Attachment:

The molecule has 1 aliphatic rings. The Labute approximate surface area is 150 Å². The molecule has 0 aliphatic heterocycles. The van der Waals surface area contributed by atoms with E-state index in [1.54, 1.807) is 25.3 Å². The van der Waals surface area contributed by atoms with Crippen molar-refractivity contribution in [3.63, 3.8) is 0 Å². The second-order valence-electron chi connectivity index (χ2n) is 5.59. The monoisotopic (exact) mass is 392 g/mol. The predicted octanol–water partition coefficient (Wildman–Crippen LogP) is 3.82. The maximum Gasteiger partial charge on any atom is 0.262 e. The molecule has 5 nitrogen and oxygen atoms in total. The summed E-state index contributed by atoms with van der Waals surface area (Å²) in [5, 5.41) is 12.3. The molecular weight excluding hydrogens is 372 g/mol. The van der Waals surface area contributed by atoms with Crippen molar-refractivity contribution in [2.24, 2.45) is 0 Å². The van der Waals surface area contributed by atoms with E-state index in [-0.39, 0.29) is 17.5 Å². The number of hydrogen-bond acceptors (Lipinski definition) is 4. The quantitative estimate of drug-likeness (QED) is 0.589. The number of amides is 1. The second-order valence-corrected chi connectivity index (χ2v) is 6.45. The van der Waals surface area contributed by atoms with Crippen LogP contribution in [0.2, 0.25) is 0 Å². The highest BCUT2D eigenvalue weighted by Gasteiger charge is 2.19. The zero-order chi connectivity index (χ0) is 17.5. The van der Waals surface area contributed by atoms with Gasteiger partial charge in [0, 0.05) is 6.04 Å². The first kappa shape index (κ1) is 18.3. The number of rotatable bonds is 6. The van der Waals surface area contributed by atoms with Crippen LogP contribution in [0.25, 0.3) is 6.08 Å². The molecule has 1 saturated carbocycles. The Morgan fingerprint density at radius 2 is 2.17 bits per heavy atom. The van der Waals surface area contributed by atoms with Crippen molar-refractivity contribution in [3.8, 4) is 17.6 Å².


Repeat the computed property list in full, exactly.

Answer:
The molecule has 1 aliphatic rings. The Labute approximate surface area is 150 Å². The molecule has 0 aliphatic heterocycles. The van der Waals surface area contributed by atoms with E-state index in [1.54, 1.807) is 25.3 Å². The van der Waals surface area contributed by atoms with Crippen molar-refractivity contribution in [3.63, 3.8) is 0 Å². The second-order valence-electron chi connectivity index (χ2n) is 5.59. The monoisotopic (exact) mass is 392 g/mol. The predicted octanol–water partition coefficient (Wildman–Crippen LogP) is 3.82. The maximum Gasteiger partial charge on any atom is 0.262 e. The molecule has 5 nitrogen and oxygen atoms in total. The summed E-state index contributed by atoms with van der Waals surface area (Å²) in [5, 5.41) is 12.3. The molecular weight excluding hydrogens is 372 g/mol. The van der Waals surface area contributed by atoms with Crippen molar-refractivity contribution in [2.24, 2.45) is 0 Å². The van der Waals surface area contributed by atoms with E-state index in [-0.39, 0.29) is 17.5 Å². The number of hydrogen-bond acceptors (Lipinski definition) is 4. The quantitative estimate of drug-likeness (QED) is 0.589. The number of amides is 1. The second-order valence-corrected chi connectivity index (χ2v) is 6.45. The van der Waals surface area contributed by atoms with Crippen LogP contribution in [0.2, 0.25) is 0 Å². The highest BCUT2D eigenvalue weighted by Gasteiger charge is 2.19. The zero-order chi connectivity index (χ0) is 17.5. The van der Waals surface area contributed by atoms with Gasteiger partial charge in [0, 0.05) is 6.04 Å². The first kappa shape index (κ1) is 18.3. The number of rotatable bonds is 6. The van der Waals surface area contributed by atoms with Crippen LogP contribution in [0.25, 0.3) is 6.08 Å². The molecule has 1 saturated carbocycles. The Morgan fingerprint density at radius 2 is 2.17 bits per heavy atom. The van der Waals surface area contributed by atoms with Crippen molar-refractivity contribution in [3.8, 4) is 17.6 Å².